Studies of probiotics, fructan-type prebiotics, and synbiotics in patients with ulcerative colitis (UC) show significant heterogeneity in methodology and results. Here, we study the efficacy of such interventions and the reasons for the heterogeneity of their results. Eligible random controlled trials were collected from the PUBMED and SCOPUS databases. A total of 18 placebo-controlled and active treatment-controlled (i.e., mesalazine) studies were selected with a Jadad score ≥ 3, including 1491 patients with UC. Data for prebiotics and synbiotics were sparse and consequently these studies were excluded from the meta-analysis. The UC remission efficacy of probiotics was measured in terms of relative risk (RR) and odds ratio (OR). Significant effects were observed in patients with active UC whenever probiotics containing bifidobacteria were used, or when adopting the US Food and Drug Administration (FDA)-recommended scales (UC Disease Activity Index and Disease Activity Index). By the FDA recommended scales, the RR was 1.55 (CI95%: 1.13⁻2.15, p-value = 0.007, I² = 29%); for bifidobacteria-containing probiotics, the RR was 1.73 (CI95%: 1.23⁻2.43, p-value = 0.002, I² = 35%). No significant effects were observed on the maintenance of remission for placebo-controlled or mesalazine-controlled studies. We conclude that a validated scale is necessary to determine the state of patients with UC. However, probiotics containing bifidobacteria are promising for the treatment of active UC.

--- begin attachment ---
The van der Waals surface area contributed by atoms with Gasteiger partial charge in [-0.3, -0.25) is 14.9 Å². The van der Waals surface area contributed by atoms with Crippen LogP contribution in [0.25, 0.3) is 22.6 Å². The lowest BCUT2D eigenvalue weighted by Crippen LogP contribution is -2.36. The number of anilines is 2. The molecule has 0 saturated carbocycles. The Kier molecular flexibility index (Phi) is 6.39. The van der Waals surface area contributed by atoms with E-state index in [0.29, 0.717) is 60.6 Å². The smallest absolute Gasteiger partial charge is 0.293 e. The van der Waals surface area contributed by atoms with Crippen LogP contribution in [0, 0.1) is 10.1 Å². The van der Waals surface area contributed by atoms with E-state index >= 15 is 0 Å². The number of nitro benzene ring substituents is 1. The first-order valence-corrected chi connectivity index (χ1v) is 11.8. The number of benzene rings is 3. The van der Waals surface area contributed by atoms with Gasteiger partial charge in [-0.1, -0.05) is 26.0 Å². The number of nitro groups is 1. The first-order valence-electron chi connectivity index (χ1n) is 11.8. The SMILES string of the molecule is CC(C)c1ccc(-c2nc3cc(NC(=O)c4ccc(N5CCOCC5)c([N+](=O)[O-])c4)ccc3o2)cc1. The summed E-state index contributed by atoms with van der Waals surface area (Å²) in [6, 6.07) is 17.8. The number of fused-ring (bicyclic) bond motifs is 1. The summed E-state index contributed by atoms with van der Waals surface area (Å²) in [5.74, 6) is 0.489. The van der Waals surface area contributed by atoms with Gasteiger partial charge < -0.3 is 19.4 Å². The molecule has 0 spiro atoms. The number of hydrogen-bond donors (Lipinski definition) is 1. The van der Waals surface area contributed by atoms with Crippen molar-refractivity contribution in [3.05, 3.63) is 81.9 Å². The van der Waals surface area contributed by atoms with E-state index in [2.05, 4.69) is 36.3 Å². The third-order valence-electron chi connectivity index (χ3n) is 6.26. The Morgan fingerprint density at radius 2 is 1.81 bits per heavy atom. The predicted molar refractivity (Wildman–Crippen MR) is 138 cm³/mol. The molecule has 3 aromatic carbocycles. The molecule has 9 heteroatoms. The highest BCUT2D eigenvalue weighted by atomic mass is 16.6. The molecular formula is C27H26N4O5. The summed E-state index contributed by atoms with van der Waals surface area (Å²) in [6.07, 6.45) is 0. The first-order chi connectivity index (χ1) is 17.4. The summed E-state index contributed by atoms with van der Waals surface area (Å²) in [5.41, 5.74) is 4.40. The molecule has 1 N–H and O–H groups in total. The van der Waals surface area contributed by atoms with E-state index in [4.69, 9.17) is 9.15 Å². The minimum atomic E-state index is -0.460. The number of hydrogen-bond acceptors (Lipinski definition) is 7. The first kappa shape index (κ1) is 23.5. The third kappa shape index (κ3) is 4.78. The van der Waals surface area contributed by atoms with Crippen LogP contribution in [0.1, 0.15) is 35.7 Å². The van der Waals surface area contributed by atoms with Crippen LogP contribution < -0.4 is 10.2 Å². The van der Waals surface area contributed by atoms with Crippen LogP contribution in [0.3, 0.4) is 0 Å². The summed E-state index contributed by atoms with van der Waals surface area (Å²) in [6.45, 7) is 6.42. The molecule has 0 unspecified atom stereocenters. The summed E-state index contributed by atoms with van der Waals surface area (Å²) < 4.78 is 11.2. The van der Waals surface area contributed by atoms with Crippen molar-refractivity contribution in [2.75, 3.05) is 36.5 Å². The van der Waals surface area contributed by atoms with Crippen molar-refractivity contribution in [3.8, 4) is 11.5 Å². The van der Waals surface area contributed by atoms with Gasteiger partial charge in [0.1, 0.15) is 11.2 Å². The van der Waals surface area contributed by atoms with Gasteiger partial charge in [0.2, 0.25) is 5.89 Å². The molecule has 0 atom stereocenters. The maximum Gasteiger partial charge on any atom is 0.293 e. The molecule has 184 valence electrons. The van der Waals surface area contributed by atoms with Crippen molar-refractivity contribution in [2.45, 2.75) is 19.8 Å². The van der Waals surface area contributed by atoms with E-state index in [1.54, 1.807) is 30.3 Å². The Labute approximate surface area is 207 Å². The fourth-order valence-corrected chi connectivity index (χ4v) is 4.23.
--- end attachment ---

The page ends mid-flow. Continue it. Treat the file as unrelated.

Keywords: prebiotic; probiotic; remission; synbiotic; ulcerative colitis.